Published

August 05, 2022

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A national crisis by the numbers

Right now, there are too many jobs without people to fill them. As a result, businesses can’t grow, compete, and thrive. The U.S. Chamber and Chamber Foundation's America Works initiative is mobilizing business and government to swiftly address the crisis.

This page captures the trends on job openings, labor force participation, quit rates, and more, for a quick understanding of the state of the workforce. Take a look behind the numbers at what is causing the worker shortage and learn which states and industries have been impacted the most.


The U.S. has lost millions of workers.

  • 62.1%
    labor force participation rate
  • 3.4M
    people have left the workforce since Feb. 2020

The latest jobs report from the Bureau of Labor Statistics showed that thousands of people are entering the workforce. This is good. However, labor force participation does not match what it was before the pandemic.

If the percentage of people participating in the labor force was the same as in February 2020, we would have 3.4 million more people in the workforce today—and this shortage is impacting all industries. If every unemployed worker took an open job in their industry, there would still be open jobs.

Where did the workers go? Boosted unemployment benefits, stimulus payments, and child tax credits have padded the finances of some previously employed workers, and they no longer need to work. Plus, early retirements and less immigration has left the nation in a worker deficit.

Data from July 2022 BLS Employment Situation report.
Data from July 2022 BLS Employment Situation report.

We have a lot of jobs, but not enough workers.

  • 10.7M
    open jobs in the U.S.
  • 5.7M
    unemployed workers in the U.S.

If every unemployed person in the country found a job, we would still have 5 million open jobs.

How did this happen? At the height of the pandemic, more than 120,000 businesses temporarily closed, and more than 30 million U.S. workers were unemployed. Since then, job openings have continued to climb, while unemployment has slowly declined.

July 2022 graphic coming soon.
July 2022 graphic coming soon.

Every state is feeling the impact of the worker shortage.

  • 66
    workers for every 100 open jobs in the U.S.
  • 29
    workers for every 100 open jobs in Nebraska

The Chamber’s Worker Shortage Index number indicates the number of available workers for every job opening. Nebraska, with the lowest ratio of 0.29, is suffering the most as workers leave the state to pursue opportunities and education elsewhere, without new workers coming in.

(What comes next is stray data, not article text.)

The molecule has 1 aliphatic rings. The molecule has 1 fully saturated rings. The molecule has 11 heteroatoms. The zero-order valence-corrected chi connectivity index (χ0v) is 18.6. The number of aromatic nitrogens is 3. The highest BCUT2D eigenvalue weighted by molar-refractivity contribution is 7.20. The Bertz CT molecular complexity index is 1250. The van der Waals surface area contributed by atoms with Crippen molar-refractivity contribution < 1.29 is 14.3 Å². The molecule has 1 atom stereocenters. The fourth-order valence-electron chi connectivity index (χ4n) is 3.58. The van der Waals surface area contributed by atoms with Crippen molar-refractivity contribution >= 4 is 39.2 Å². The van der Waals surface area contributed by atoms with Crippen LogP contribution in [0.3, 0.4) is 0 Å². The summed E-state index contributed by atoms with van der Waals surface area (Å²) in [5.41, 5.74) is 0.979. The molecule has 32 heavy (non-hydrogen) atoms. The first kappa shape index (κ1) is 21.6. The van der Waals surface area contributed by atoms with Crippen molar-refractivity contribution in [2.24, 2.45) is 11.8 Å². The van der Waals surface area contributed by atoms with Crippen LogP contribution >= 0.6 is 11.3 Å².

Washington, Connecticut, and Pennsylvania's all have a Worker Shortage Index above 0.9, meaning they are the closest states to having roughly equal numbers of available workers and job openings. There are no states right now that have a surplus of workers.


The Great Resignation is more like ‘The Great Reshuffle’

  • 2.8%
    national quit rate
  • 4.2%
    national hiring rate

The Great Resignation has pulsed through media headlines. However, ‘The Great Reshuffle’ is a more accurate explanation of the changes taking place in the workforce. The rate at which employees have quit their jobs has grown over the past year. But at the same time hiring continues to outpace quits.

June 2022 graphic coming soon.
June 2022 graphic coming soon.

Job openings have increased by 15% or more in every state since February 2020.

  • Kentucky
    highest percent increase in job openings
  • Oregon & Alaska
    lowest percent increase in job openings

Every state has more job openings today than it had before the pandemic. Job openings nearly doubled in Minnesota, Kentucky, and Georgia. Alaska, Wyoming, and Washington, D.C.— all places with smaller populations—had smaller increases, but still jumped an average of 34% from Jan. 2020 to April 2022.

Prior to the pandemic, 11 states had more than 200,000 job openings. That number has grown to 22 states, as of April 2022. Sixteen states had fewer than 50,000 vacant jobs just prior to the pandemic. Now, that number has shrunk to ten.


The Great Reshuffle has affected some industries more than others

  • 5.5%
    quit rate for leisure and hospitality industry
  • 1.5%
    quit rate for the financial activities industry

The Great Reshuffle has affected some industries more than others. Workers in traditionally lower paying industries, including leisure and hospitality and retail, have been most likely to quit their jobs. Meanwhile, in more stable, higher paying industries, the number of employees quitting has been lower.